Let's say that the one big issue I had with this book was the sort-of-kind-of love triangle--not Liyana and Korbyn, but Liyana and the other person. There just wasn't quuuuuite enough there for me to be seriously invested. I appreciate that it wasn't insta-love and overall the romance in this book is handled very well, without being soppy or stupid, or focusing on it to the detriment of everything else. Just I wish there was enough there for me to cheer it on or feel All the Things...and I didn'...more
Hillary Hunt
There's a lot to like here; nice character arc for MC, unique and vivid world building, and an exciting ending.

That said, the character development was pretty shallow, imo. Particularly the secondary characters (Pia, Raan, Kennik) who felt like simple place holders with no investment made to them beyond a few attributes. I started out really loving Korbyn. It was interesting to see a trickster God in the position of being the only deity left to save the day, but I felt the author could've played...more
Evie
Gorgeously imagined world with rich and flavourful cultural tapestry, characters you will root for, a seemingly impossible quest of epic proportions, and a conclusion that will leave you breathless and heartbroken - Vessel has all that and more! This sweeping tale mixes adventure, romance, drama and enough eye-popping sorcery to earn this book a place on every fantasy fan's shelf. It's definitely one of 2012 must-reads!

Once every hundred years, the goddess of the Goat Clan (Bayla) is summoned...more
Megan (Book Brats)
The moment I saw the cover for VESSEL, I knew immediately that this book would be for me. It was that love at first sight that you hear so often about with dating, except in this case, it was love at first sight between woman and book. I featured this book on my blog several months ago based on sight and synopsis. So when I finally got this book in my hands, I had a moment of thought – “What if this book doesn’t live up to my very high expectations?”

Have you ever had that feeling? If you read a...more
Clarisse (The Bookcase Diaries)
Also found on my book blog.

I admit I enjoyed the uniqueness of this one although it left me with some pretty mixed feelings about how things ended.

The concept: The story is about the desert people and their one particular tradition of preparing a "vessel" for their deities to dwell in once every century. Once chosen, the vessel relinquishes all his/her rights to living and is basically kept in pristine condition until the time he/she performs the summoning ceremony; pulling the gods from a place...more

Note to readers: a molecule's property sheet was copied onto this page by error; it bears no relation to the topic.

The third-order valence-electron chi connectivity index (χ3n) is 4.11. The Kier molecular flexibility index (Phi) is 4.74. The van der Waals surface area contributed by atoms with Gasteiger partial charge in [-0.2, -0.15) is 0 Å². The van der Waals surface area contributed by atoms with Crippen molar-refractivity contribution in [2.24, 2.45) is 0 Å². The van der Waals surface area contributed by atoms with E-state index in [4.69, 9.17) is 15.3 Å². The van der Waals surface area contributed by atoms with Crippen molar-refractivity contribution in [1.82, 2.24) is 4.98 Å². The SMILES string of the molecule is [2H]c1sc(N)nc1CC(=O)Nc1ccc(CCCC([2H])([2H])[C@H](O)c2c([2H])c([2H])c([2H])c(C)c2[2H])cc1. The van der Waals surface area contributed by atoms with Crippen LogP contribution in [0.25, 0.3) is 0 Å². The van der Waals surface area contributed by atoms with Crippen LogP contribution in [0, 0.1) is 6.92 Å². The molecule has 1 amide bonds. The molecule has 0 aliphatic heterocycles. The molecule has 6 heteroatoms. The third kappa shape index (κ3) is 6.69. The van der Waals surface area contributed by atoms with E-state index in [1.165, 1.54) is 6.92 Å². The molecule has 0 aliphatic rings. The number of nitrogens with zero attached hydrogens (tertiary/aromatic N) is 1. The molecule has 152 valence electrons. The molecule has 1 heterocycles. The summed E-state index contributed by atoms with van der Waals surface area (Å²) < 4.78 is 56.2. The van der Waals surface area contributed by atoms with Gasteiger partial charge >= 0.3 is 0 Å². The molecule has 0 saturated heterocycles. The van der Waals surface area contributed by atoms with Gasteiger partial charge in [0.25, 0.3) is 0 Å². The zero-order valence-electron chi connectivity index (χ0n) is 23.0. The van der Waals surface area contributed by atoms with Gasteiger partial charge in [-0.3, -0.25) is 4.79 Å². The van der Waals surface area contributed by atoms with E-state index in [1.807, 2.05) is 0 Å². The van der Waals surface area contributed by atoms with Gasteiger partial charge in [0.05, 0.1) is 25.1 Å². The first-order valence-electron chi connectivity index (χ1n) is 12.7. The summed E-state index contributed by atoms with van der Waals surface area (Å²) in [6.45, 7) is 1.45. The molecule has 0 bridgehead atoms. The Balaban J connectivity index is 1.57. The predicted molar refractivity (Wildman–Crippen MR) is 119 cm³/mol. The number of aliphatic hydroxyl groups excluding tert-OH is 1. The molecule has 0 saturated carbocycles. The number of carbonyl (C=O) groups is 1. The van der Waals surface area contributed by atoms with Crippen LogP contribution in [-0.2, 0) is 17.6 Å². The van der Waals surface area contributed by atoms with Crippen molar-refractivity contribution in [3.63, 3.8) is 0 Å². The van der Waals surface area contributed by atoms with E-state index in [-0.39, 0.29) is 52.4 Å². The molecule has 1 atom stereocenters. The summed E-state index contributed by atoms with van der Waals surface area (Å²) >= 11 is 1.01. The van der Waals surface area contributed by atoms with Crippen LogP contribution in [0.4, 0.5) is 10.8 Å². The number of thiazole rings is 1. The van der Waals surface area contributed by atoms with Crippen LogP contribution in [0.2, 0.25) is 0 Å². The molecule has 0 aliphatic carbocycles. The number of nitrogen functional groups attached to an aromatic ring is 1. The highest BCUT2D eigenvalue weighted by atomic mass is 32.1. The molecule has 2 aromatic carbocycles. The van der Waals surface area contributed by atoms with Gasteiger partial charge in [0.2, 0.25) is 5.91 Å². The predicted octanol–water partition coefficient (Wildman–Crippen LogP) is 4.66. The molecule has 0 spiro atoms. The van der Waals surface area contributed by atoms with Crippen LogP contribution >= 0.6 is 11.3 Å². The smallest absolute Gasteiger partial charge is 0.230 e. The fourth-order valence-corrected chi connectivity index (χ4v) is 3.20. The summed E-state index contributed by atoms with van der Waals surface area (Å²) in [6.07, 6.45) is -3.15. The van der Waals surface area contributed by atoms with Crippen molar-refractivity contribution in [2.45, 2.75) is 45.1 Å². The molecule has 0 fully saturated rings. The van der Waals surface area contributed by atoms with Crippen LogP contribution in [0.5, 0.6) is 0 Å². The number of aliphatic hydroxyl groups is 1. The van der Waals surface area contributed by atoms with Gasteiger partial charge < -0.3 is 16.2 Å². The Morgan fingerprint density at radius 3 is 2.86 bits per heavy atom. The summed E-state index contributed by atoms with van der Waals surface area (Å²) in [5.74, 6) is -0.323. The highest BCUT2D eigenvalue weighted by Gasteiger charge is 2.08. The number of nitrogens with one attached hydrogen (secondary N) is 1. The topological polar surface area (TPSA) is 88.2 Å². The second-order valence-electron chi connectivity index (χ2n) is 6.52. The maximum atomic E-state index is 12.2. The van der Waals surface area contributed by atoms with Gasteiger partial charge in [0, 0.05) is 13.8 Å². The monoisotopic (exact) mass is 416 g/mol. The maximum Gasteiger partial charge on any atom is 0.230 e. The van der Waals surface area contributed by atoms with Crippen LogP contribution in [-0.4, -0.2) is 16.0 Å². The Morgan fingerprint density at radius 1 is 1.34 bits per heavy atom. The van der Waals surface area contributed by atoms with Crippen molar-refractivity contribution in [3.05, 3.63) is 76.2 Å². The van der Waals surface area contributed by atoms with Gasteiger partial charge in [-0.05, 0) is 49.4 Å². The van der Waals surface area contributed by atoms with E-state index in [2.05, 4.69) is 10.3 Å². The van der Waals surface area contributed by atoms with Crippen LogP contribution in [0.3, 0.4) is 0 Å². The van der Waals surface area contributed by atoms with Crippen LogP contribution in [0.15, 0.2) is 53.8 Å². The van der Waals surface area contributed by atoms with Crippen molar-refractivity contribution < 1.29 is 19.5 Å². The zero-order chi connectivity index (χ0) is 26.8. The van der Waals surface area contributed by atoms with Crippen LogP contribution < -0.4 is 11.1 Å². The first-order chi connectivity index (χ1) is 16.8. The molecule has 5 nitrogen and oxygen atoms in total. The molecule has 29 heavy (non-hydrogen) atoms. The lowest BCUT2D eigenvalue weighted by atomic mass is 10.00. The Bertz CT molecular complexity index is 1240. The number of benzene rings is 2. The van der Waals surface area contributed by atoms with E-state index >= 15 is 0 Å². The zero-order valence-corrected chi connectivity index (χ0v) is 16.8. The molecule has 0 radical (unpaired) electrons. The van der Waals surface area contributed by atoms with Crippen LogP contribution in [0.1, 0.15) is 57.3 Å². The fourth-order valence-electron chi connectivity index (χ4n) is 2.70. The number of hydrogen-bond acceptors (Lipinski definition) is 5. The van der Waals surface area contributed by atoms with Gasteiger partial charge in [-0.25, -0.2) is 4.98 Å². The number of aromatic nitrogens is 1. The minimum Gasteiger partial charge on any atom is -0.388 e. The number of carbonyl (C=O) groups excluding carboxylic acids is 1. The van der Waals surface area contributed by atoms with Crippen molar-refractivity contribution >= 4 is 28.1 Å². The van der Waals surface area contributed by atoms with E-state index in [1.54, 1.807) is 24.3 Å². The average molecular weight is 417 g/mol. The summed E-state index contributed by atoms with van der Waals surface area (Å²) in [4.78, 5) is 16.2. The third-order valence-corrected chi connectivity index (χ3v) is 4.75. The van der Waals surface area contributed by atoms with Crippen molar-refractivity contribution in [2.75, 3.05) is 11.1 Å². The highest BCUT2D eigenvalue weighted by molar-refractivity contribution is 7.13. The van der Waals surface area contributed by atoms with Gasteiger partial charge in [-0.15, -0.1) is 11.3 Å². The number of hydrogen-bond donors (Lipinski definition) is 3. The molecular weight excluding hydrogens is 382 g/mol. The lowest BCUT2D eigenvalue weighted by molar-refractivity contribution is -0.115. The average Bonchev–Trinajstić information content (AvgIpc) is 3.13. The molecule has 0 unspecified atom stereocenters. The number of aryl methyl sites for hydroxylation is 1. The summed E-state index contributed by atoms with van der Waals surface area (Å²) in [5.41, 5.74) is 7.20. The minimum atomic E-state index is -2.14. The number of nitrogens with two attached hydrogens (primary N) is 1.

Lili
After reading this book, I'm kicking myself due to the fact that I have never read anything by Sarah Beth Durst before. She caught my attention with the opening line and had me captivated until the last word on the very last page. I'm not going to re-summarize the book because the premise above was unbelievably spot-on, so instead I'm just going to share my favorite aspects of the novel.

The setting of this book and the way it mixes with the plot completely blew me away. This book took place enti...more
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What ethnicity? 26 41 Aug 14, 2013 08:21PM  
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Sarah Beth Durst is the author of eight fantasy novels for teens and adults. Her YA titles include Conjured, Vessel, Drink Slay Love, Enchanted Ivy, Ice, Out of the Wild, and Into the Wild. Her first book for adults, The Lost, came out in June 2014 from Harlequin/Mira and will soon by followed by The Missing, in December 2014, and The Found, in April 2015. Sarah's next book for teens, Chasing Powe...more
More about Sarah Beth Durst...
Ice Drink, Slay, Love Enchanted Ivy Into the Wild (Into the Wild, #1) Conjured

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“Imagine that it's sugar," Korbyn said. 'You're riding across candy.'

"Salt can never be sugar," Fennik said.

"We should talk about the definition of the word 'imagine'.”
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“Impressive vocabulary," Korbyn said. "I feel as though I should take notes."
"I think she's making them up," Liyana said. "Half of them are not anatomically possible.”